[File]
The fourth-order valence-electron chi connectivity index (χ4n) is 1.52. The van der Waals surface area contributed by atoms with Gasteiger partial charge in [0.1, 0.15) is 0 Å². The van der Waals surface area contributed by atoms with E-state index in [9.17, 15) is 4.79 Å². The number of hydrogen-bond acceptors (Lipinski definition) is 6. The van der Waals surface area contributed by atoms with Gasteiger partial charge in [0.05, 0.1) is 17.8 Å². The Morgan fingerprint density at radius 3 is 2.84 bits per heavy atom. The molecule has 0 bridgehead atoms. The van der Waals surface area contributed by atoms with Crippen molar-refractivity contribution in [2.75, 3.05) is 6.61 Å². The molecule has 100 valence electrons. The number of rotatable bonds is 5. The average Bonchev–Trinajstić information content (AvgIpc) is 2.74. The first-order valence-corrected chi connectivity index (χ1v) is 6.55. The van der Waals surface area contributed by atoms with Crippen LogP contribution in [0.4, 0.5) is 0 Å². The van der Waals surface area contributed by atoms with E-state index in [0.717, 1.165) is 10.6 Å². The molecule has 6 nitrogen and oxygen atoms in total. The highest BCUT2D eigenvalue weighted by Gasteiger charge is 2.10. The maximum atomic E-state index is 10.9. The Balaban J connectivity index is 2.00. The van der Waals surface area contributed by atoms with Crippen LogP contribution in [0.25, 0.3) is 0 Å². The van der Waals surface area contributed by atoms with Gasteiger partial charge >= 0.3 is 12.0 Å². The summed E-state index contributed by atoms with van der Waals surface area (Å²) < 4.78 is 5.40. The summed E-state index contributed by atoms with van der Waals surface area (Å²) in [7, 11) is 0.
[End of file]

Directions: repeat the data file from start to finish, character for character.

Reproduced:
The fourth-order valence-electron chi connectivity index (χ4n) is 1.52. The van der Waals surface area contributed by atoms with Gasteiger partial charge in [0.1, 0.15) is 0 Å². The van der Waals surface area contributed by atoms with E-state index in [9.17, 15) is 4.79 Å². The number of hydrogen-bond acceptors (Lipinski definition) is 6. The van der Waals surface area contributed by atoms with Gasteiger partial charge in [0.05, 0.1) is 17.8 Å². The Morgan fingerprint density at radius 3 is 2.84 bits per heavy atom. The molecule has 0 bridgehead atoms. The van der Waals surface area contributed by atoms with Crippen molar-refractivity contribution in [2.75, 3.05) is 6.61 Å². The molecule has 100 valence electrons. The number of rotatable bonds is 5. The average Bonchev–Trinajstić information content (AvgIpc) is 2.74. The first-order valence-corrected chi connectivity index (χ1v) is 6.55. The van der Waals surface area contributed by atoms with Crippen LogP contribution in [0.4, 0.5) is 0 Å². The van der Waals surface area contributed by atoms with E-state index in [0.717, 1.165) is 10.6 Å². The molecule has 6 nitrogen and oxygen atoms in total. The highest BCUT2D eigenvalue weighted by Gasteiger charge is 2.10. The maximum atomic E-state index is 10.9. The Balaban J connectivity index is 2.00. The van der Waals surface area contributed by atoms with Crippen LogP contribution in [0.25, 0.3) is 0 Å². The van der Waals surface area contributed by atoms with Gasteiger partial charge >= 0.3 is 12.0 Å². The summed E-state index contributed by atoms with van der Waals surface area (Å²) < 4.78 is 5.40. The summed E-state index contributed by atoms with van der Waals surface area (Å²) in [7, 11) is 0.